What They Live
I have seen this poem a number of times and have it saved at home amongst my teaching materials. It is an important reminder that adults serve as the role models for children. They see, hear, and sense are authenticity. It is all about relationships in the moment with children.
What They Live
If a child lives with criticism,
He learns to condemn.
If a child lives with hostility,
He learns to fight.
If a child lives with ridicule,
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In keeping with bell hooks and Noam Chomsky, I consider myself a public and dissident intellectual. Part of my work is to move beyond (transcend) institutional dogmas that bind me to defend freedom, raising my voice to be heard on behalf of those who seek equity and justice in all their forms.
I completed my PhD in Philosophy of Leadership Studies at Gonzaga University, Spokane, WA. My dissertation and research was how teachers experience becoming teachers and their role as leaders.
I focus on leading, communicating, and innovating in organizations. This includes mindfuful servant-leadership, World Cafe events, Appreciative Inquiry, and expressing one's self through creativity. I offer retreats, workshops, and presentations that can be tailored to your organzations specific needs.
I published peer reviewed articles about schools as learning organizations, currere as an ethical pursuit, and hope as an essential element of adult eductaion. I published three poems and am currently preparing my poetry to publish as an anthology of poetry.
I present on mindful leadership, servant leadership, schools as learning organizations, how teachers experience becoming teachers, assessement, and critical thinking. I facilitate mindfulness, hospitality retreats. and World Cafe Events using Appreciative Inquiry.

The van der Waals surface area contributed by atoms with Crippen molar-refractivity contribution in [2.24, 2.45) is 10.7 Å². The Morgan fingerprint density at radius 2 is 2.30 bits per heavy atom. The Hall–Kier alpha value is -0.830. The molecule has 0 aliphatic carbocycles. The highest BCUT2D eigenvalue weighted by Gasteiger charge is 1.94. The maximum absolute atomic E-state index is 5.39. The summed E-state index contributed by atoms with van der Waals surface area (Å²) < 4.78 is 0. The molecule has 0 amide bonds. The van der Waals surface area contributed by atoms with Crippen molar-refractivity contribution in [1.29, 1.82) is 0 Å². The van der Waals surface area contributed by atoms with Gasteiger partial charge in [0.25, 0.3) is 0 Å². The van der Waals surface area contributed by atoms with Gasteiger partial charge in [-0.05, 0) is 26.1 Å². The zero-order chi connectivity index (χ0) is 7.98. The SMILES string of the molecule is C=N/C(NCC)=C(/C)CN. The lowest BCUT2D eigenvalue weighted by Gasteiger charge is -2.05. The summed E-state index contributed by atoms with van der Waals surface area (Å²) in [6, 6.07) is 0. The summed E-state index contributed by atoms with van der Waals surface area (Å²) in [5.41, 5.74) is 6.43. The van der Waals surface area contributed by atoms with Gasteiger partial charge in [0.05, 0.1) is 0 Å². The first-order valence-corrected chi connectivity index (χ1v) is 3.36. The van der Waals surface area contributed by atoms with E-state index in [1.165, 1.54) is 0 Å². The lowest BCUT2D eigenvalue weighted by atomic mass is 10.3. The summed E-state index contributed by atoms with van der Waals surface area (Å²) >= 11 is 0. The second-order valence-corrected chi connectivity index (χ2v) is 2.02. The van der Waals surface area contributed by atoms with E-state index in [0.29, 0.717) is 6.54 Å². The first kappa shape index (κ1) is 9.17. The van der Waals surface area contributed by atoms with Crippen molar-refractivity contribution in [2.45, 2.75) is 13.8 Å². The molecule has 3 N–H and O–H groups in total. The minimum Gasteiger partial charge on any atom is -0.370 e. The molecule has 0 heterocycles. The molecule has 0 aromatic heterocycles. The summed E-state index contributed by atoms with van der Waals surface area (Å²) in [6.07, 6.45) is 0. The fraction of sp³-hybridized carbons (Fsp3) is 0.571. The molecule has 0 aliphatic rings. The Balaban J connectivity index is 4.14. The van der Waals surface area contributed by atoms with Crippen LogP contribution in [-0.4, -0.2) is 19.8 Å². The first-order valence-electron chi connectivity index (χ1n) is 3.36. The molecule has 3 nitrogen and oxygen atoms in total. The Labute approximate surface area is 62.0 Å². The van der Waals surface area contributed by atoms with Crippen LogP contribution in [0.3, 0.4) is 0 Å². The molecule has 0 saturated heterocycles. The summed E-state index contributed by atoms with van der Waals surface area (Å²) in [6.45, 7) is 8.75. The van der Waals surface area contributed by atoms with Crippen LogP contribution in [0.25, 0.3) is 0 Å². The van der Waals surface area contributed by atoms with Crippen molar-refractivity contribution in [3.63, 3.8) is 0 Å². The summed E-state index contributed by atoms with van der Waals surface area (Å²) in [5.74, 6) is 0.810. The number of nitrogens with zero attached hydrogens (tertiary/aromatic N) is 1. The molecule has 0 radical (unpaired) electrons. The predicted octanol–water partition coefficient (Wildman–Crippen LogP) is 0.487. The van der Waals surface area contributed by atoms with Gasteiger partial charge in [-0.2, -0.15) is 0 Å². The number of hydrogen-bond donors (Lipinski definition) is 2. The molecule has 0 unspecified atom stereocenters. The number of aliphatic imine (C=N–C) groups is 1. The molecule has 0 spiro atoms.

I am writing and researching about various forms of leadership, how teachers inform and form their identity as a particular teacher, schools as learning organizations, hope and its anticipatory relationship with the future, and hope as an essential element in learning.
I used to have this on a poster in my sixth grade room. I knew the kids may not get much out of it, but on parents’ day, I always hoped it would touch someone and possibly help to make their hearts change to the better… this was great! Robin
I find, when I talk to former students as adults, they recall things that surprise me. I have a former student who remembers my birthday. It was the only thing he had in his daily planner in Grade 10 when he visited. It was not something I ever recalled talking about in class, but somehow he knew my birthday.
Thank you for a lovely comment Robin.
How true this is. Children do look to adults as examples. They need love, guidance and encouragement in life. Relationships are important to them as well. Thank you for sharing,
You are welcome. Thank you for a lovely comment.
I love this poem! I have it up on my refrigerator! It’s so true – I often wonder about the home lives of students who display these negative traits. And you always know which students get support and care at home!
You do know those things and you get a chance to counter-balance. It is interesting to see how children react when they realize the adult means the positive things they say.
Thank you for following. I look forward to following your blog. I was about the same age when the Beatles appeared on Ed Sullivan. I had not realized it was 50 years ago.